Rob Skiba has spoken out on feeling that Christians need to stop celebrating Christmas and doing the Pagan practices linked to it.
I agree with what he says mostly. He also says it's good to do some sort of truly Godly celebration at that time year, like Hanukkah, but without the Rabbinic additions to it.
Here is where I think he's wrong. He seems to feel that even when you remove Santa and the Tree and all the other Secular Christmas traditions that have pagan roots, and sing only the purely Jesus centered Christmas hymns. It's still bad to do it as a celebration of Christ's birth since the date is wrong. That even reading the Biblical Nativity Narrative on the premise of it being "Christmas Time" is sacrilegious. That somehow those 4 chapters of Scripture, the beginnings of two of the Gospels, should only be read on the correct anniversary of when those events happened.
As a minor note I could mention Chuck Missler's augment that you're being unwittingly Amillennial if you sing Joy to The World as a Christmas song. If the events behind Hanukkah were a foreshadowing of the defeat of The Antichrist then I say that makes it a very good time to sing "Let Earth receive her King". Though I believe the actual fulfillment of Revelation 19 will be in Nisan.
I'm not gonna get into that some people are out there arguing the traditional date is in fact correct, 25th being the claimed Birth Date goes back to Hipplytus and they have an answer to the shepherds objection.. And they point out that the Pagan Holiday is the Winter Solstice the 21st-23rd. The 25th did not become the birth date of Sol Invictus until the mid 4 Century. Satan was early on trying to lay seeds for the Christ Myth nonsense, like that 4th Century stone that has Dionysus name next to an image of a man being Crucified.
I'm not gonna endorse that argument since I don't believe that's when Jesus was born, but I have come to believe that December 25th specifically (not just as part of a broad season or festival) was a Biblical Holy Day (coming from the 25th of Kislev) before a Pagan one. Satan has made Pagan holidays to correlate to the Spring and Fall feasts too. He wants to Steal what is God's. But I agree with Skiba and others that Jesus was born on the Feast of Trumpets which fell on September 11th 3 BC.
But more importantly it's God's Word, every Jot or Tittle of it is good for any day. And for everything wrong with the Secular Christmas celebration, it is a good thing if people feel compelled to read those important Scriptures because of that celebration.
He compares celebrating Christ's birth on the wrong date to the Israelites at Sinai calling the Golden Calf the God that delivered them out of Egypt. That's an absurd comparison to me. If the Israelites had said some random date near the Summer Solstice not the 14-15 of Nisan was when God delivered them out of Egypt, that would be comparable. What would make Christmas comparable to that incident is if we pointed at an image of Santa (Odin) and said "That is Jesus".
Also for Christmas we celebrate the entire Nativity Narrative, that did not all take place on the same day. It spans I believe over two and a half years. From Gabriel appearing to Zacharias in the Summer of 4 BC to the Death of Herod in January of 1 BC. In fact the Birth itself isn't in Matthew at all.
Purim is another Biblical Holy Day, ordained by The Book of Esther. Everything in Esther is commemorated on the three days affiliated with Purim, around the middle of Adar. The most climactic scenes of which actually took place during the Passover Season.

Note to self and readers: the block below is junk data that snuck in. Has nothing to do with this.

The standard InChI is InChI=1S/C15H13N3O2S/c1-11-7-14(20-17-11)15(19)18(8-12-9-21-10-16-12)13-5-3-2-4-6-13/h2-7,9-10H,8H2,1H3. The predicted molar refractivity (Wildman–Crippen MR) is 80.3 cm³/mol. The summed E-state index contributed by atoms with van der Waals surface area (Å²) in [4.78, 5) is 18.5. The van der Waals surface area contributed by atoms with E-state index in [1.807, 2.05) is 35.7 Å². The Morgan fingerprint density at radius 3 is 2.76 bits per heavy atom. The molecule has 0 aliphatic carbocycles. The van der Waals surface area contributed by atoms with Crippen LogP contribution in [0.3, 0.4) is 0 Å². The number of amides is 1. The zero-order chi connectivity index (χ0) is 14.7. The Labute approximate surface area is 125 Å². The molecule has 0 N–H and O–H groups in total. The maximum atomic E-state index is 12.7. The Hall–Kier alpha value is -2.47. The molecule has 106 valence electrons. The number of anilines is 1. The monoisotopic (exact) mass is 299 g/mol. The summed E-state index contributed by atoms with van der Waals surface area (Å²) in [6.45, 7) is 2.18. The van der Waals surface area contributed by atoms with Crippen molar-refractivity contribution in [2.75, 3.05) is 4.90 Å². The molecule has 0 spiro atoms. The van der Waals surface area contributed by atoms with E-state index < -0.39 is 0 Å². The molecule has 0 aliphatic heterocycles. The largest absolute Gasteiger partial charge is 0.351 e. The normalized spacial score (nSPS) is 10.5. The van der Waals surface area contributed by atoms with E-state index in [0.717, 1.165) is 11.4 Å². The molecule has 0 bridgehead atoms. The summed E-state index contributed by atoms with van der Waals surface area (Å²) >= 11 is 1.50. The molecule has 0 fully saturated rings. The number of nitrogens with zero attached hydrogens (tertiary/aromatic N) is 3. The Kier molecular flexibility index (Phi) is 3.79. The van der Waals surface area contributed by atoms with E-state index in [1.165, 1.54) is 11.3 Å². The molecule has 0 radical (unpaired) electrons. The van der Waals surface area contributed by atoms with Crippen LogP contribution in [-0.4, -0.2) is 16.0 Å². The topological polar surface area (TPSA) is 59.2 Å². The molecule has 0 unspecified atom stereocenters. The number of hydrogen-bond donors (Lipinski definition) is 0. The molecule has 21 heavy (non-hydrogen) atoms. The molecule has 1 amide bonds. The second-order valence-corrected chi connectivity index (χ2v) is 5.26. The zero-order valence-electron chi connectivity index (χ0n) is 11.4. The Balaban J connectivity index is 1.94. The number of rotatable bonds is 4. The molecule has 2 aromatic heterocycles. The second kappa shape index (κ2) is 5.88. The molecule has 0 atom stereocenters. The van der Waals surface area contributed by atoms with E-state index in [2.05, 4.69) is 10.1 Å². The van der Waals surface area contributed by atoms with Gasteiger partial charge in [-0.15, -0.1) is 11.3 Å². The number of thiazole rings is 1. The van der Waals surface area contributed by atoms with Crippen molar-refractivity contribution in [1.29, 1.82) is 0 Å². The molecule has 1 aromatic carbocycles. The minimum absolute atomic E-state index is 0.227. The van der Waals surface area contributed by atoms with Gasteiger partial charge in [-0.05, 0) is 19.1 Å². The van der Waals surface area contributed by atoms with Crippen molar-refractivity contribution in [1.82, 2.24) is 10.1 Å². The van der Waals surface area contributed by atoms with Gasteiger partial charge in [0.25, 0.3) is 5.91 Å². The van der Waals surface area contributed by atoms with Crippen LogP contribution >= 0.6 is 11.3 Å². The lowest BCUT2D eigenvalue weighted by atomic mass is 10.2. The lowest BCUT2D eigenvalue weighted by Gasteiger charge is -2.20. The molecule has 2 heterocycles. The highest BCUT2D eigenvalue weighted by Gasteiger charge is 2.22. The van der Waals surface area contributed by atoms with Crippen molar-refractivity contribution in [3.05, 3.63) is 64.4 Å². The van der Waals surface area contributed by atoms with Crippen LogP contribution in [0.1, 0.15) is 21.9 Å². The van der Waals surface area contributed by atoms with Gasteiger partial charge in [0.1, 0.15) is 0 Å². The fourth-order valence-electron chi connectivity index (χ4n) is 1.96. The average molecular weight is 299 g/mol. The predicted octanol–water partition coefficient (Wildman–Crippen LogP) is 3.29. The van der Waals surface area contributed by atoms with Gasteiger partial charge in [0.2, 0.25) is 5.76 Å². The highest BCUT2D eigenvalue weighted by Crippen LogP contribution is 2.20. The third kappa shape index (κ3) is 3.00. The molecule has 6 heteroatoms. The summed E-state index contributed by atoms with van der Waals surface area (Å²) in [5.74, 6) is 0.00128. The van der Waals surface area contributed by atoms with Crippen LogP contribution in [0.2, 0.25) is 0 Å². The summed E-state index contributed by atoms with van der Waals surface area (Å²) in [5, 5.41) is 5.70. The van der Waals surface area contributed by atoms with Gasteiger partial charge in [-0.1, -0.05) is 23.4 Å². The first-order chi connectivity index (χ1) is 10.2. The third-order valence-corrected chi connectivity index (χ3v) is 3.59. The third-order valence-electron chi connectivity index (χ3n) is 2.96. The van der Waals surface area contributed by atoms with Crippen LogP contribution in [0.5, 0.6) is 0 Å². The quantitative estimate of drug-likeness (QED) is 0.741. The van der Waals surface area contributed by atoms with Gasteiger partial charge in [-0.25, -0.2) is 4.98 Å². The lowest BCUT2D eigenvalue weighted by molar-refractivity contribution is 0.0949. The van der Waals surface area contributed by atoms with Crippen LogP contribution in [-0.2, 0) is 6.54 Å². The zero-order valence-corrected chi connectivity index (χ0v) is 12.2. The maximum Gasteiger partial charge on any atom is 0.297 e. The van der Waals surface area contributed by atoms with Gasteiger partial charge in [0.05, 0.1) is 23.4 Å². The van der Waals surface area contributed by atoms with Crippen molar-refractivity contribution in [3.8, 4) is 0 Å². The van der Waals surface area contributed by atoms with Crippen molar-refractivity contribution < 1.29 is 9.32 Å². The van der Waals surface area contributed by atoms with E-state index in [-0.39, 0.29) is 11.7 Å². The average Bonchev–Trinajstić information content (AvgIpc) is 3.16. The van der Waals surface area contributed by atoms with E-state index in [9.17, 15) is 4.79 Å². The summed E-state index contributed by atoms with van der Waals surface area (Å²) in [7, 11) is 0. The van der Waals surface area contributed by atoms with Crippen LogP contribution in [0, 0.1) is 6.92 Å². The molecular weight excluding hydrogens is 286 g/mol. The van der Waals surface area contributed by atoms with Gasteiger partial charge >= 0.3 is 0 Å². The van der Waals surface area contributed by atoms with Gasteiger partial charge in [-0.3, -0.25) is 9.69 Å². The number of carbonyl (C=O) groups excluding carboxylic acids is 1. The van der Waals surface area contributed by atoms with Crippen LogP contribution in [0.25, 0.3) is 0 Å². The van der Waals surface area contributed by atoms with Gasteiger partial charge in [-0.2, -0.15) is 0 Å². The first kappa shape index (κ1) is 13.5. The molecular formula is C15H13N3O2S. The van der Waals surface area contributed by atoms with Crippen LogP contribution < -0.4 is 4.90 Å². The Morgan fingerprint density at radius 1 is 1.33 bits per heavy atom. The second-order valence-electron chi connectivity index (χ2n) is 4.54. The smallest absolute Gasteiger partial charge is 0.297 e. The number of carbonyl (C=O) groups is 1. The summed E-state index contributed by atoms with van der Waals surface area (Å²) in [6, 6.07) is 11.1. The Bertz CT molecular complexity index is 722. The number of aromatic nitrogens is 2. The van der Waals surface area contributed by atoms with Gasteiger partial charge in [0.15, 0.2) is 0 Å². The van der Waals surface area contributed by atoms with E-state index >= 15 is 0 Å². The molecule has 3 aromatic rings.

I believe, based on supporting the same date of Jesus Birth that Skiba does, that two Hanukkah seasons were involved in the Nativity narrative. 4 and 2 BC (Hanukkah can fall right where our calender changes years).
For 4 BC would be the Conception of Jesus. Which in the Nativity narrative is the Annunciation, followed very soon after by the Visitation. When the events of Matthew 1 takes places is the hardest to pin down. Luke says Mary stayed with Elizabeth for three months. That's till right about when she'd have given birth to John. The question is only did she inform Joseph before or after she went to see Elizabeth?
If Jesus was born on the Feast of Trumpets, the First of Tishri. Then the basic concept of a pregnancy being 9 months would lead one to look to the Conception happening on the First of Tevet, which is part of the Eight day Hanukkah festival, and interestingly the day Esther was made Queen in 2:16-17.
Going with September 11th Gregorian date, and a 259-280 day Gestation period (a strict 9 month Pregnancy would be 270 days). That gives us (assuming no leap year) December 5th to December 26th, with December 15 being perhaps the best date. Hanukkah can fall anytime time during that period, but also before or after it.
Christians who care a great deal about being Pro-Life should consider Jesus Conception not Birth the true day of the Incarnation.
As for two years latter. I believe based on the research of others who view Jupiter as the Star of Bethlehem, that when the Magi arrived in Bethlehem was probably on the 27th of Kislev in 2 BC. The Third day of Hanukkah. Basically all the core events of Matthew's Nativity narrative I believe were in Kislev and/or Tevet.
One more note, Rob Skiba likes to consider Apocryphal works like Jasher and Enoch and Jubilees valid sources, when it suits him at least, he puts them almost right up there with Scripture. Well in Jubilees Noah told his children to celebrate feasts on the New Moons of the 1st, 4th, 7th and 10th Months, which roughly equate to the Solstices and Equinoxes. And as commemorating the Flood on the 17th of the 2nd (either after Exodus) month. Which correlates to Halloween.